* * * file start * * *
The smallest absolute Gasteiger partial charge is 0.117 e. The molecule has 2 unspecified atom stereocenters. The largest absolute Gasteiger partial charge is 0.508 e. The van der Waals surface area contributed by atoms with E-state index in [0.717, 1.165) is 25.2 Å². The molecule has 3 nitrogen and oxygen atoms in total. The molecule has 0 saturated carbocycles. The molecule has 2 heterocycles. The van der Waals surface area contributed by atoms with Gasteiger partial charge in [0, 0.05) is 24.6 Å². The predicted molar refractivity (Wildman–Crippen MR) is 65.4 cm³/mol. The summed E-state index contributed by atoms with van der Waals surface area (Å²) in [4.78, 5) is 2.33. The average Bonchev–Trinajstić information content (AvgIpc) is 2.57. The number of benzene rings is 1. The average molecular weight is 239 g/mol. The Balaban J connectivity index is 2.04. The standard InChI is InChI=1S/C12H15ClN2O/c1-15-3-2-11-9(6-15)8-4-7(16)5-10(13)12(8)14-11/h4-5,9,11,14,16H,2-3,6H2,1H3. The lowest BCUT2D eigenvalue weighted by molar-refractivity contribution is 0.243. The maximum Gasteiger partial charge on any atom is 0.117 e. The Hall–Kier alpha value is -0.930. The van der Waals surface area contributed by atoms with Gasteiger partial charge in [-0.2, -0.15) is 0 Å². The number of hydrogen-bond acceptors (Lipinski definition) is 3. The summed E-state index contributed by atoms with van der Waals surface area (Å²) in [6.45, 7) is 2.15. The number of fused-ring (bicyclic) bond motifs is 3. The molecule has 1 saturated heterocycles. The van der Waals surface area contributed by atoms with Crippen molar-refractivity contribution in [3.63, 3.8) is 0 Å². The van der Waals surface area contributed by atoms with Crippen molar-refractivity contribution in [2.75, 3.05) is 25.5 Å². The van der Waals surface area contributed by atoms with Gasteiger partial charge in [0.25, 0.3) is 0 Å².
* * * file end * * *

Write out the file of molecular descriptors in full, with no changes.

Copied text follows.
The smallest absolute Gasteiger partial charge is 0.117 e. The molecule has 2 unspecified atom stereocenters. The largest absolute Gasteiger partial charge is 0.508 e. The van der Waals surface area contributed by atoms with E-state index in [0.717, 1.165) is 25.2 Å². The molecule has 3 nitrogen and oxygen atoms in total. The molecule has 0 saturated carbocycles. The molecule has 2 heterocycles. The van der Waals surface area contributed by atoms with Gasteiger partial charge in [0, 0.05) is 24.6 Å². The predicted molar refractivity (Wildman–Crippen MR) is 65.4 cm³/mol. The summed E-state index contributed by atoms with van der Waals surface area (Å²) in [4.78, 5) is 2.33. The average Bonchev–Trinajstić information content (AvgIpc) is 2.57. The number of benzene rings is 1. The average molecular weight is 239 g/mol. The Balaban J connectivity index is 2.04. The standard InChI is InChI=1S/C12H15ClN2O/c1-15-3-2-11-9(6-15)8-4-7(16)5-10(13)12(8)14-11/h4-5,9,11,14,16H,2-3,6H2,1H3. The lowest BCUT2D eigenvalue weighted by molar-refractivity contribution is 0.243. The maximum Gasteiger partial charge on any atom is 0.117 e. The Hall–Kier alpha value is -0.930. The van der Waals surface area contributed by atoms with Gasteiger partial charge in [-0.2, -0.15) is 0 Å². The number of hydrogen-bond acceptors (Lipinski definition) is 3. The summed E-state index contributed by atoms with van der Waals surface area (Å²) in [6.45, 7) is 2.15. The number of fused-ring (bicyclic) bond motifs is 3. The molecule has 1 saturated heterocycles. The van der Waals surface area contributed by atoms with Crippen molar-refractivity contribution in [3.63, 3.8) is 0 Å². The van der Waals surface area contributed by atoms with Crippen molar-refractivity contribution in [2.75, 3.05) is 25.5 Å². The van der Waals surface area contributed by atoms with Gasteiger partial charge in [0.25, 0.3) is 0 Å².